The reason American presidents love to wear Brooks Brothers is extremely tied up with the American democratic experiment. Essentially, after the War of 1812, a bunch of companies, including Brooks Brothers, found a way to make mass-produced, high-quality clothing. This was the birth of ready-to -wear clothes.
At a time when clothing was all made to order, off-the-rack clothes were nothing short of revolutionary. And this newfound clothing accessibility allowed Americans of all classes to look dignified and put-together. And fashion became the embodiment of democracy, and it became symbolically significant that the American presidents wore Brooks Brothers: the mass-produced, simple, modest, ready-to-wear suits of the general populous.
Although Brooks Brothers did not only make simple, modest suits. They made some more ornate ones too. And the logic behind the fancy coats was somewhat counterintuitive.
This coat, also made by Brooks Brothers, was a form of livery- which is to say, dressy servant clothes. And this coat was among the coats that a slave owner purchased for his enslaved property to wear. The fact that Brooks Brothers clothed both presidents and enslaved people- each very differently- is telling.
And this background really adds a layer of meaning by the time we get back to the future, into the 1920 and 1930s, when Brooks Brothers pivoted to making Ivy style clothes, and there was this fashion exchange between the youth of the US and UK… and you start to see an actual member of the British monarchy dress like this:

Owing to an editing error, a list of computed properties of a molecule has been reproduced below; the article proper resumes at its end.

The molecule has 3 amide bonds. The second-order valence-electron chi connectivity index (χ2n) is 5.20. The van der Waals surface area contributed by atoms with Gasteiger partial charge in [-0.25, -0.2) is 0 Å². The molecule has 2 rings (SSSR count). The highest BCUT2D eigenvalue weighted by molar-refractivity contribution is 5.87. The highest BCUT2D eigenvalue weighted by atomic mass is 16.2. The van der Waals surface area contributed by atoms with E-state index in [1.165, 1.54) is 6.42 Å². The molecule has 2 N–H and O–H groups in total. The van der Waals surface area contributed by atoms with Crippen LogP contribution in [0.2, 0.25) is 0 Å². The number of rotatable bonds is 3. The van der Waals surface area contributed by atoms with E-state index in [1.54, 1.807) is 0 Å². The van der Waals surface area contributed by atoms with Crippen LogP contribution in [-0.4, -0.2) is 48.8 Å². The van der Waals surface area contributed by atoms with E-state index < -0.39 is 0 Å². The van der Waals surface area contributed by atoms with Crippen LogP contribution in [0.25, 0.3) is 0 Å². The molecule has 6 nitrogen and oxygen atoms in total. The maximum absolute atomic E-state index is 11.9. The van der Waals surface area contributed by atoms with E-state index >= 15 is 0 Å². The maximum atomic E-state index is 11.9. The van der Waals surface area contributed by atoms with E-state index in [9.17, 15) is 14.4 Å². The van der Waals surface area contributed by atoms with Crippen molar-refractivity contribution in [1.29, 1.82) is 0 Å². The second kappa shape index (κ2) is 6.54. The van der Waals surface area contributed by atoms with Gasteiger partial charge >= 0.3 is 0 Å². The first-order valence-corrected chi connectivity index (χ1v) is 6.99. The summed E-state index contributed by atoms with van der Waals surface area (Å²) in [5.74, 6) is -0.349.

This is the Prince of Wales, also known as the Duke of Windsor. The one who would eventually abdicate the throne because he was in love with an American, Wallis Simpson. The Prince of Wales also loved to dress like an American.
To put it in snappier terms: the Prince was dressing like a student from Princeton. The heir to the kingdom was wearing mass-produced, simple, modest, ready-to-wear clothes. It was a sign that the American “democratic” form of dressing reigns supreme.
Although Ivy style wouldn’t become truly democratic until it dovetailed with actual policy change. As you’ll learn next chapter, soon all Americans, of all backgrounds, truly would be wearing Ivy style clothes. And it wasn’t because they wanted to look rich, or white, or masculine.
I promise the plot only thickens. This is starting to feel like the Infinite Jest of fashion podcasts.
P.S. Some corrections:
An earlier version version of this story implied that, after War of 1812, Americans had not yet begun kidnapping and enslaving people in the South. This is not true- the slave trade did already exist at this point (and had since, of course, 1619)- it’s just that most raw goods were being sent back to the UK. Most of our fabrics were not domestically manufactured (the mills at Lowell wouldn't start until the 1820s) and so America imported their cotton cloth from England. Thank you to listener Nuria Marquez Martinez for pointing out this ambiguity! I’ve tried to make it clearer!
An earlier version of this story said that Japan was “completely cut off from the rest of the world” for 200 years. This was a very American-centric misunderstanding! As Japanese Historian Eiko Maruko Siniawer so kindly corrected me: “For most of the early modern period, the Tokugawa government was seclusionist toward much of ‘the West.’ But the Dutch were permitted to stay, in Nagasaki and in Edo, and there were Japanese scholars of "Dutch learning" who were exposed to European ideas.” I’ve since softened this language.
My god, you are all so incredible. Thank you for lovingly calling me out on my mistakes!